• 'What Is Minister Kent Waiting for?'
    By Jennifer Moore - : August 21, 2009
    As beatings and killings mount in Honduras, President Zelaya's wife joins critics of Canada's approach.
    First Lady Xiomara Castro de Zelaya, during an interview with The Tyee last week, showed the back door of her Tegucigalpa home that was shot at sixty times on the morning of June 28 when military officers hauled President Zelaya away in his pyjamas to Costa Rica. She also spoke with dismay about repression against protesters and the lack of medicine in hospitals for people who have been beaten or shot by police.

  • Honduran Anti-Coup Protests on Day 55
    By PL - : August 21, 2009
    Honduras rallies against the June 28 military coup are marking Friday the 55th consecutive day of peaceful resistance, when its leaders have asserted that the democratic demand will be mantained for the necessary time.

  • Protests continue in Honduras
    By : August 21, 2009
    "We're protesting in the streets because we're condemning the brutal coup on the Honduran people. We're asking for the restitution of our president who was elected by the majority of the Honduran people. The only way that we will stop this resistance is for (ousted President) Jose Manuel Zelaya to once again return to power in our country," protester Augusto Jimenez said.

  • OAS mission travels to Honduras-Nicaragua border
    By Xinhua - : August 21, 2009
    An Organisation of American States (OAS) mission visited the Honduras-Nicaragua border zone on Thursday as part of efforts to resolve the political crisis in Honduras. The mission of the Inter American Commission of Human Rights (IACHR) visited the zone, which has been a focal point of opposition to the ousting of president Manuel Zelaya last month.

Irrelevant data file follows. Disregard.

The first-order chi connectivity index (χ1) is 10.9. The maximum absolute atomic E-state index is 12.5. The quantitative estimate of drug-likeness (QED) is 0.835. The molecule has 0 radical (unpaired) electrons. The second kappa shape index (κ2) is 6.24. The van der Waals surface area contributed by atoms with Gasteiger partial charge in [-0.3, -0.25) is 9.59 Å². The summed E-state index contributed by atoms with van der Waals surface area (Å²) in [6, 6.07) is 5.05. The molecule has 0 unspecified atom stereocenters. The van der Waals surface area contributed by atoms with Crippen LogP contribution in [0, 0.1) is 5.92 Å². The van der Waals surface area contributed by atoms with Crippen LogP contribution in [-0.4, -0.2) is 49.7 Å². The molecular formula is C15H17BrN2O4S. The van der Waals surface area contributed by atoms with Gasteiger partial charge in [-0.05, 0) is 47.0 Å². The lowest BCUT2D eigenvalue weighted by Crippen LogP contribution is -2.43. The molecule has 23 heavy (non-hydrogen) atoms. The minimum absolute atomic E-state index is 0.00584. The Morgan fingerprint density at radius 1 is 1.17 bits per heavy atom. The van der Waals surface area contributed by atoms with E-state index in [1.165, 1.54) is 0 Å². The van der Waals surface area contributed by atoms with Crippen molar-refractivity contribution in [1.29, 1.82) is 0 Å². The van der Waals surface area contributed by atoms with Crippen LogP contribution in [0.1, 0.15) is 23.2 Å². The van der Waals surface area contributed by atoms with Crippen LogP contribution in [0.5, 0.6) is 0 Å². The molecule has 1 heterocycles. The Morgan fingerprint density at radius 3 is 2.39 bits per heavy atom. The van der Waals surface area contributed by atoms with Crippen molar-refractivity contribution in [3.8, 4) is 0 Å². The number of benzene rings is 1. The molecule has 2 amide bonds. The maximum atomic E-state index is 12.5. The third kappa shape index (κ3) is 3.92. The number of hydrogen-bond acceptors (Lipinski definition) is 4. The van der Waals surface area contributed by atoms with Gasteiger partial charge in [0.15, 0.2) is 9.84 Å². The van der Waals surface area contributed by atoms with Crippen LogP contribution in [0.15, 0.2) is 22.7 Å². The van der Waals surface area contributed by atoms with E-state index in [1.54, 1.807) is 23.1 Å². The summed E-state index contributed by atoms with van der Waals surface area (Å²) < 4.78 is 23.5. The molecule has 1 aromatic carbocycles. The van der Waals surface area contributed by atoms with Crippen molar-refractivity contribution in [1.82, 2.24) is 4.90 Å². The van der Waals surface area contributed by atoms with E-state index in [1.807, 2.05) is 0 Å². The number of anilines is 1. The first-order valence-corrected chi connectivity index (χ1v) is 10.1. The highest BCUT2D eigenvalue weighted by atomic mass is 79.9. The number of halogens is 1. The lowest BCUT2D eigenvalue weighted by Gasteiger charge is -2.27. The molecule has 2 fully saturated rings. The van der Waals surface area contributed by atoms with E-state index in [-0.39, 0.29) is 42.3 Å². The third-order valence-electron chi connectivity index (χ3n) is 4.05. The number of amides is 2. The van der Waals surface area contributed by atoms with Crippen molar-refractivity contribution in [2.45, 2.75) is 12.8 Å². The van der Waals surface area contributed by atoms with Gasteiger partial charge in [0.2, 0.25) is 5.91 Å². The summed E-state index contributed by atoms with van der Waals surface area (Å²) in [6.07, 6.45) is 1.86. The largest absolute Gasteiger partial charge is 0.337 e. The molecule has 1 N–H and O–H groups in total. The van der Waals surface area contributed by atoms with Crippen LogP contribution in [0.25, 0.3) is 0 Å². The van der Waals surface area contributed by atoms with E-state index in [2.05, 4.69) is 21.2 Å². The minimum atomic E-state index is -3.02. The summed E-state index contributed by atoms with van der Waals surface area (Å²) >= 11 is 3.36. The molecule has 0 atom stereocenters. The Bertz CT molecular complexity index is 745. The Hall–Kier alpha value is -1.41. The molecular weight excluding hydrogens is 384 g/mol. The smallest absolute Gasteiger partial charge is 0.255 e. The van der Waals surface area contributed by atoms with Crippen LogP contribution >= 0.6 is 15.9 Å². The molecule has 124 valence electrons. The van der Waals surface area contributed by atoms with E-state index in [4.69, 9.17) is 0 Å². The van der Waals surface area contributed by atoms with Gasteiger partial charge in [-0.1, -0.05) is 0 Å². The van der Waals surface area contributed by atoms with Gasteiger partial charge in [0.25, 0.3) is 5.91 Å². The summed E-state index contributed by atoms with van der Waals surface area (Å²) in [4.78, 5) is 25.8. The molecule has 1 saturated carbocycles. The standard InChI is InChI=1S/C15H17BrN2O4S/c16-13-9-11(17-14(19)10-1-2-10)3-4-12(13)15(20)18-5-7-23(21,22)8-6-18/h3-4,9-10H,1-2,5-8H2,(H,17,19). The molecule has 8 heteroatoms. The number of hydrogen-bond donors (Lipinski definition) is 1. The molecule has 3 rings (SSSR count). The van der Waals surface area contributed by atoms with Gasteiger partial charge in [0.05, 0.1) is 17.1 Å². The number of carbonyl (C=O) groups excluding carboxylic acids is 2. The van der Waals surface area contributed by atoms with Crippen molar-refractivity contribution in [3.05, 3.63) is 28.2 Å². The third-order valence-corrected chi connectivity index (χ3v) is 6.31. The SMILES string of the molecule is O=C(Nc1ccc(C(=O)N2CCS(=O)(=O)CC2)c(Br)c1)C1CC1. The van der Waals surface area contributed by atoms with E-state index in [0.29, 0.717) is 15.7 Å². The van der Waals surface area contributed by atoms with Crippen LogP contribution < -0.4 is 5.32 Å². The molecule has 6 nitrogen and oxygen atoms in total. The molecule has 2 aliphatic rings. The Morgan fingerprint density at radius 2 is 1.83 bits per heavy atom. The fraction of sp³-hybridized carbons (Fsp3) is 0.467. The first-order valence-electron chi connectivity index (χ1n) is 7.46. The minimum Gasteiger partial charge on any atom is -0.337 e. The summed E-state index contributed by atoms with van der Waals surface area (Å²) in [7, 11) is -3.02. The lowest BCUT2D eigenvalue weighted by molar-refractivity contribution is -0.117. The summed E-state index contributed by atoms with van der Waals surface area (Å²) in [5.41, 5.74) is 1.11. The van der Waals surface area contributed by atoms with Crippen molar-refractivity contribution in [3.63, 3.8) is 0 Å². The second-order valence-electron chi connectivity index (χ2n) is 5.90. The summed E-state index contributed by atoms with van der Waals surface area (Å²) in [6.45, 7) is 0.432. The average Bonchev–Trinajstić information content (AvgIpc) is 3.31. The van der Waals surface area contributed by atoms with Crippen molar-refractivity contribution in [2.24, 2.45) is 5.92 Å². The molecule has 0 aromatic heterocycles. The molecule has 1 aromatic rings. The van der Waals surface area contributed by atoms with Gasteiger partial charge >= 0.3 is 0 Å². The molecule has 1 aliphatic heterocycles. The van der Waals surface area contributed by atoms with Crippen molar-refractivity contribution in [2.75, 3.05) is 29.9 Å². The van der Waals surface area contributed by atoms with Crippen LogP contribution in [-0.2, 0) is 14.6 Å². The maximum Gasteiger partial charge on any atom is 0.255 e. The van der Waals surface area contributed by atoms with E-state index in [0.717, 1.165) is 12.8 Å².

• Diplomats on front line as Honduran crisis deepens
    By AFP - : August 21, 2009
    Defiant Argentine diplomats bunkered down in their Tegucigalpa compound on Friday, ignoring a deadline from the country's military-backed government to leave Honduras. / Diplomatic sources said Argentine charge d'affaires Alejandro Amura was holed up at his residence on orders from Buenos Aires, which has refused to recognize the interim Honduran government that gained power in a June 28 coup. reserves the right to publish your email responses in whole or part. If you are responding to a particular article, include the title and link to the article. If you would like your name withheld from publication, state this in your submission and supply a nom de plume